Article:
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Climate change is making people think twice about having children

Climate change is making people think twice about having children

A growing number of people are reluctant to bring a child into a world that’s set to be ravaged by climate change in the coming decades. It comes shortly after the United Nations issued a “code red for humanity” as the world’s leading climate scientists delivered their starkest warning yet about the deepening climate emergency. The Intergovernmental Panel on Climate Change’s report on Monday said global temperatures are likely to rise by 1.5 degrees Celsius in the next two decades, exceeding a key target of the Paris Agreement — a landmark accord considered critically important to reduce the risk of a climate catastrophe.

Scientists’ increasingly bleak outlook for the future of the planet is putting more and more people off having children. Analysts at Morgan Stanley said in a note to investors last month that the “movement to not have children owing to fears over climate change is growing and impacting fertility rates quicker than any preceding trend in the field of fertility decline.”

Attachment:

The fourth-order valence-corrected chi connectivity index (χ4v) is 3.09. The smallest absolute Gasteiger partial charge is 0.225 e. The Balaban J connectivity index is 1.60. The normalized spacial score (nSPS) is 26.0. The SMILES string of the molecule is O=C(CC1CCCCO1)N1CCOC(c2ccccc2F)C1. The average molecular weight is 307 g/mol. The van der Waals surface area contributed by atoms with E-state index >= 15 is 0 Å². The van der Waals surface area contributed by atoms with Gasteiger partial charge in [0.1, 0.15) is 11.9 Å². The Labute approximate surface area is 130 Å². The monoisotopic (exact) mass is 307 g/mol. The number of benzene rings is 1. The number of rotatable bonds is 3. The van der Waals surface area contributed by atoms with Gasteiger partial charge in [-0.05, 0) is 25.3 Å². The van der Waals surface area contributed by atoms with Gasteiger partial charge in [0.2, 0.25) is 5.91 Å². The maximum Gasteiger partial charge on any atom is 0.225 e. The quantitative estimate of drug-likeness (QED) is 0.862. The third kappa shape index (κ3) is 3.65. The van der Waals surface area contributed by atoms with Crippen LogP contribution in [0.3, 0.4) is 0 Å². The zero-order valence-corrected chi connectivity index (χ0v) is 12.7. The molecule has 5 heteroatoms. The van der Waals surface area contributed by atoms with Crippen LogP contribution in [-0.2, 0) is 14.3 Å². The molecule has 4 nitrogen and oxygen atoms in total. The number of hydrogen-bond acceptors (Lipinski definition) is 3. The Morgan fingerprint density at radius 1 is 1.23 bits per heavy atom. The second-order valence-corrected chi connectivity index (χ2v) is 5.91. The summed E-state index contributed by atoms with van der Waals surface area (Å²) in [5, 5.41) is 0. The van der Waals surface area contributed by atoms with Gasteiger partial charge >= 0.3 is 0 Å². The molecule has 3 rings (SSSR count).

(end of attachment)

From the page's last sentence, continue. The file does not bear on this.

To support their argument, they pointed to surveys, academic research and Google data that shows climate change is directly and indirectly accelerating the decline in fertility rates. UCLA researchers showed that the number of births in the U.S. fell in the nine months after an extreme heat event while a study of 18,000 couples in China last year showed that climate change, and particulate pollution in particular, was associated with a 20% increased likelihood of infertility. Some people are choosing not to have children because they fear that that doing so will amplify global warming.

Climate change is making people think twice about having children, CNBC, Aug 12

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